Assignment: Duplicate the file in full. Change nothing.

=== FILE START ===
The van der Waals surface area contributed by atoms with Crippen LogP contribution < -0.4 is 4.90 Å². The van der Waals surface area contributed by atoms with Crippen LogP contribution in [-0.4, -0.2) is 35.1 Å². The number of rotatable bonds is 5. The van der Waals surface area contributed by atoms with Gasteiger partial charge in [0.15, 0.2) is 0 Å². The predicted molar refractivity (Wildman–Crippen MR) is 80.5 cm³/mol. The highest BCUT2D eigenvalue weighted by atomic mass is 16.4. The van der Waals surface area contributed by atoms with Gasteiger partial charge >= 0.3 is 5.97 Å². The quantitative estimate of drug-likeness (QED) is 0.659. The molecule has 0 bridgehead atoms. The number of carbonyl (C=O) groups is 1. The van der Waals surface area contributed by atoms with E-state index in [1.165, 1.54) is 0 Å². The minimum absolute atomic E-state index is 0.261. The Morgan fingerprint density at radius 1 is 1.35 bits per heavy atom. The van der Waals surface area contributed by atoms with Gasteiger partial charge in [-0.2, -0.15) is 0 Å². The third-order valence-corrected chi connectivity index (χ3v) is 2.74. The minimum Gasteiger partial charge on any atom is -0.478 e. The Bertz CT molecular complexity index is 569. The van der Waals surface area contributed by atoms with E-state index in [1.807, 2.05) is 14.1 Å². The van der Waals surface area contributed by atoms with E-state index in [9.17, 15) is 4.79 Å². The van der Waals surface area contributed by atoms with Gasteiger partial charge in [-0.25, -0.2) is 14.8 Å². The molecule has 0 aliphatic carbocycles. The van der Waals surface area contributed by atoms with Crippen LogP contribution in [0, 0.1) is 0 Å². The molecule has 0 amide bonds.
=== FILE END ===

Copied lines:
The van der Waals surface area contributed by atoms with Crippen LogP contribution < -0.4 is 4.90 Å². The van der Waals surface area contributed by atoms with Crippen LogP contribution in [-0.4, -0.2) is 35.1 Å². The number of rotatable bonds is 5. The van der Waals surface area contributed by atoms with Gasteiger partial charge in [0.15, 0.2) is 0 Å². The predicted molar refractivity (Wildman–Crippen MR) is 80.5 cm³/mol. The highest BCUT2D eigenvalue weighted by atomic mass is 16.4. The van der Waals surface area contributed by atoms with Gasteiger partial charge >= 0.3 is 5.97 Å². The quantitative estimate of drug-likeness (QED) is 0.659. The molecule has 0 bridgehead atoms. The number of carbonyl (C=O) groups is 1. The van der Waals surface area contributed by atoms with E-state index in [1.165, 1.54) is 0 Å². The minimum absolute atomic E-state index is 0.261. The Morgan fingerprint density at radius 1 is 1.35 bits per heavy atom. The van der Waals surface area contributed by atoms with Gasteiger partial charge in [-0.2, -0.15) is 0 Å². The third-order valence-corrected chi connectivity index (χ3v) is 2.74. The minimum Gasteiger partial charge on any atom is -0.478 e. The Bertz CT molecular complexity index is 569. The van der Waals surface area contributed by atoms with E-state index in [1.807, 2.05) is 14.1 Å². The van der Waals surface area contributed by atoms with E-state index in [9.17, 15) is 4.79 Å². The van der Waals surface area contributed by atoms with Gasteiger partial charge in [-0.25, -0.2) is 14.8 Å². The molecule has 0 aliphatic carbocycles. The van der Waals surface area contributed by atoms with Crippen LogP contribution in [0, 0.1) is 0 Å². The molecule has 0 amide bonds.